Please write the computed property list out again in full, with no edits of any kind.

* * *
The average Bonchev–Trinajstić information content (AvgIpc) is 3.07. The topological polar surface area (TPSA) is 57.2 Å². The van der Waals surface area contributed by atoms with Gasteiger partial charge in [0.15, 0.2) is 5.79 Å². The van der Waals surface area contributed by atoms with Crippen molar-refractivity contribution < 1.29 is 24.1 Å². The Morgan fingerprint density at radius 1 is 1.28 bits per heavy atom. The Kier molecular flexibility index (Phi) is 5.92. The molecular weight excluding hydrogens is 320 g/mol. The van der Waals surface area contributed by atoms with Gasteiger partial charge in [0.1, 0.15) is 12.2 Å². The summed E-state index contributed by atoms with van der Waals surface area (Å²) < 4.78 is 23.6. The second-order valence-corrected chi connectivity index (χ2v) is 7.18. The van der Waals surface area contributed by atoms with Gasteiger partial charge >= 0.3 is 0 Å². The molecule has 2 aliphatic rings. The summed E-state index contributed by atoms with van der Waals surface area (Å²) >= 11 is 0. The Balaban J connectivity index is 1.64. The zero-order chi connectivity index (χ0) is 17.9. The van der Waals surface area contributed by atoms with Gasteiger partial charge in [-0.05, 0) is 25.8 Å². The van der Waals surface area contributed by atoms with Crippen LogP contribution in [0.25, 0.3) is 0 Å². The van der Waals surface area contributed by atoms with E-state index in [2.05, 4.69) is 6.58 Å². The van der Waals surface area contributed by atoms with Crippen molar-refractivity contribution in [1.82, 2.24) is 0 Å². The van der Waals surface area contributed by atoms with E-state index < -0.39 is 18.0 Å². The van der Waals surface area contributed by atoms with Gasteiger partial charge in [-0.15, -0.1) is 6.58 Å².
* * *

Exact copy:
The average Bonchev–Trinajstić information content (AvgIpc) is 3.07. The topological polar surface area (TPSA) is 57.2 Å². The van der Waals surface area contributed by atoms with Gasteiger partial charge in [0.15, 0.2) is 5.79 Å². The van der Waals surface area contributed by atoms with Crippen molar-refractivity contribution < 1.29 is 24.1 Å². The Morgan fingerprint density at radius 1 is 1.28 bits per heavy atom. The Kier molecular flexibility index (Phi) is 5.92. The molecular weight excluding hydrogens is 320 g/mol. The van der Waals surface area contributed by atoms with Gasteiger partial charge in [0.1, 0.15) is 12.2 Å². The summed E-state index contributed by atoms with van der Waals surface area (Å²) < 4.78 is 23.6. The second-order valence-corrected chi connectivity index (χ2v) is 7.18. The van der Waals surface area contributed by atoms with Gasteiger partial charge >= 0.3 is 0 Å². The molecule has 2 aliphatic rings. The summed E-state index contributed by atoms with van der Waals surface area (Å²) >= 11 is 0. The Balaban J connectivity index is 1.64. The zero-order chi connectivity index (χ0) is 17.9. The van der Waals surface area contributed by atoms with Gasteiger partial charge in [-0.05, 0) is 25.8 Å². The van der Waals surface area contributed by atoms with Crippen LogP contribution in [0.25, 0.3) is 0 Å². The van der Waals surface area contributed by atoms with E-state index in [2.05, 4.69) is 6.58 Å². The van der Waals surface area contributed by atoms with Crippen molar-refractivity contribution in [1.82, 2.24) is 0 Å². The van der Waals surface area contributed by atoms with E-state index < -0.39 is 18.0 Å². The van der Waals surface area contributed by atoms with Gasteiger partial charge in [-0.15, -0.1) is 6.58 Å².